All of it met with “the association doesn’t have the resources” and a resolute “absolutely no discounted membership!” Moreover, that went for people who bought booths at the yearly trade show too. I had suggested that they should throw in a free year of membership with the packages.  These ideas would have helped to boost the membership numbers to my goal of 10K in time to nail the H.R. 658 shut. AMA was working on mandating up a million plus members crafting up the sec 336 stuff, but that is a different article.

On a side note, they did hire the all-American Kyle Snyder kid as the short-lived educational outreach person. As the story goes, someone at the head office made an off-the-cuff comment that (paraphrasing), “One day I could see Kyle running this association,” and it was full-on Mean Girls in the office until he was gone. #leadership  

At the time, I had no idea “the association doesn’t have the money” was a de facto mantra. I should have known something was wrong because the AUVSI didn’t pay their sUAS ARC representative, and that was a full-time bureaucratic fustercluck with our future riding on it.  

(Mantra definition: The word mantra can be broken down into two parts: “man,” which means mind, and “tra,” which means transport or vehicle. I think it might be time to revisit the Chopra Center to get the chakras realigned and the oil changed.)

Back to the story –

We started attending the tradeshows in and around the Valley and folks would say, “AUVSI, must be new because I never heard of you.” Imagine what it was like answering that with, “We represent the worlds largest advocacy group for unmanned systems, and it has been in existence for 40 years.” Shoulder shrugging and raised eyebrows were the norm even after shelling out the money to have a table and listing in the program.

Undaunted and unsupported (financial or otherwise), I built up the meetings to an affair with tons of people in attendance and streamed it all live on the Google Hangout for FREE. Non-members were also invited to a preview or try before they bought meetings to see what this dynamic and disruptive 40-year-old startup was all about. The spectacle was open to association members interested in commercial applications regardless of their specific affiliations or impediments to attending imposed by geographical locations. Our Internet connection reached well beyond VLOS and was viable and availed the chapter to likeminded folks from around the Globe. We did this because some people did not have a local chapter and also because some of the chapters have a focus that does not appeal to the entire body of members, i.e., the Sea Farer or Pathfinder Chapters.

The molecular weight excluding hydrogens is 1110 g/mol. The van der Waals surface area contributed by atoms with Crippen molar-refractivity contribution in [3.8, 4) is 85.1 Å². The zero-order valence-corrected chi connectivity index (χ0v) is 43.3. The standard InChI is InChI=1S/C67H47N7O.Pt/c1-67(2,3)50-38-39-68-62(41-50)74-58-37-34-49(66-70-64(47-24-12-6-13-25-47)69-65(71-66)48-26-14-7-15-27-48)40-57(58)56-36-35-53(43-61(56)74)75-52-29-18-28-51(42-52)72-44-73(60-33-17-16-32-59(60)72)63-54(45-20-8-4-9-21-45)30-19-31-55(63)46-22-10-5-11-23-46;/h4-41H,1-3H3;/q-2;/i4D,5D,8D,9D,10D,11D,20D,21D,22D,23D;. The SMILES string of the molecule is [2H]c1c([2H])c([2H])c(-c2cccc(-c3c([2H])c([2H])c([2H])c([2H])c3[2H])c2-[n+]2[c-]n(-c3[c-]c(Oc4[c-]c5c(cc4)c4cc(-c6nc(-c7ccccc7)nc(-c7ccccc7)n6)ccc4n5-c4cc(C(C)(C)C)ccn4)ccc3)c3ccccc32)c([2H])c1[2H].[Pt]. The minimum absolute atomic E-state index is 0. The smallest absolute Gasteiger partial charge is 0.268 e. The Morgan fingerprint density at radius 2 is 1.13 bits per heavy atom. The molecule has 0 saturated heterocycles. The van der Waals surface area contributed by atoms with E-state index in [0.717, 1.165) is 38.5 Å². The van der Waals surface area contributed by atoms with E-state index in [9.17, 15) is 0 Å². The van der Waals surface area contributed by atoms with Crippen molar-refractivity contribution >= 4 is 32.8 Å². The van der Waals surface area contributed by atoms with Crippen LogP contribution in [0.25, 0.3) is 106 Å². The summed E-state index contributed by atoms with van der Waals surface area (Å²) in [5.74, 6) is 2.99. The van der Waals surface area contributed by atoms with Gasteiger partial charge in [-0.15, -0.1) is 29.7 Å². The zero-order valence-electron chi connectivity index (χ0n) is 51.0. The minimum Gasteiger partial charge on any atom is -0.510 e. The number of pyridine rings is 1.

The home office started to tighten the screws by imposing limitations on what was permissible, including letting members join the chapter from beyond my geographical region. How it worked was that chapters got $10 for every new member who joined. After that initial infusion was cut off, there was still nothing made available for business development or brand awareness in the Valley. Hard to run with the Silicon Valley VC big dogs on a budget of a couple of hundred bucks because Patagonia vests and New Balance sneakers don’t grow on trees.

Even worse is the credibility ding when you have to blow your horn about a multi-billion-dollar high tech industry sector and sponge for handouts. (With three hundred bucks I don’t think we could have hired DJ-Hi-Tek and that dude lives with his Granny.)  Leadership’s “no money” mantra wasn’t just for the chapters, but just about anything else you could think of to move the ball forward, as they often asserted, the association was just dead broke. Later I found out they had almost 4 million USD in reserves for a rainy day. Meanwhile, many of the members were suffering the rainy day of no access to a legal income stream.